The pendulum, the report made clear, had in this instance swung too far in the direction of avoiding intervention on principle, rather than considering only the mother and baby’s best interests. In November 2015, at the RCM conference, the then Chief Executive Cathy Warwick said ‘“Since the Kirkup report has come out I have thought about its findings long and hard and realise… the terrible truth is right now everything Dr Bill Kirkup found could be happening elsewhere and will continue to happen unless we (midwives), not just others, do something about it.”
What women want
In my 27 years as a GP I have looked after pregnant women with the whole range of opinions on childbirth. One joked that she had every intention of having an epidural as soon as she reached 37 weeks, so she ‘didn’t have to notice she was in labour’. Others have wanted ‘every bit of pain relief they can throw at me’. Others still have wanted to ‘see how it goes – it’s all very well to say I don’t want pain relief, but I’ve never been in labour before and I’m the one having the baby’.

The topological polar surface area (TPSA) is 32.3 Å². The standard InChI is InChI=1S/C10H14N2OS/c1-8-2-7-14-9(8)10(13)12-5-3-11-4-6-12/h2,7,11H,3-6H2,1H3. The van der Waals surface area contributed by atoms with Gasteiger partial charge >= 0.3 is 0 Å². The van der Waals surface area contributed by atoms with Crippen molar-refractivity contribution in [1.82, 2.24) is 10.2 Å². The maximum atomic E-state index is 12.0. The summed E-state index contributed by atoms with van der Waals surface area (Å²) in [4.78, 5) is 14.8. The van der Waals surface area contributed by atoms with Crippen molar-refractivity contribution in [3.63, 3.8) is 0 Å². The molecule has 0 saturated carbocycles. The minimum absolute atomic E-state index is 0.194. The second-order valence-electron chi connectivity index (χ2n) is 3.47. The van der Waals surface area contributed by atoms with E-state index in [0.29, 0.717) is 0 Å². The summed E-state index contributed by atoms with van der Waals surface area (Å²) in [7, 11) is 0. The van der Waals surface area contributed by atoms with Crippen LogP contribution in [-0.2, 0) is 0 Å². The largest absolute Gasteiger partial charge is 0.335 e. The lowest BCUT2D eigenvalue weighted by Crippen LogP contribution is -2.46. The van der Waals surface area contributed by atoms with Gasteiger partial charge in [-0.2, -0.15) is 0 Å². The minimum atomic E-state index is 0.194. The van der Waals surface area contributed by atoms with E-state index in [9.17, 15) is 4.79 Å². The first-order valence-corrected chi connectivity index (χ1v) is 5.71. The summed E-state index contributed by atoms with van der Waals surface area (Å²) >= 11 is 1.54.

Some have been determined to have a birth without any medical intervention if they could. But they all had one thing in common, and that was an overwhelming determination to put their baby’s safety first.
So can we find a middle ground? Could this be the start of a new era of co-operation between midwives and doctors, with mothers and babies at the heart of every decision?
The specialist’s view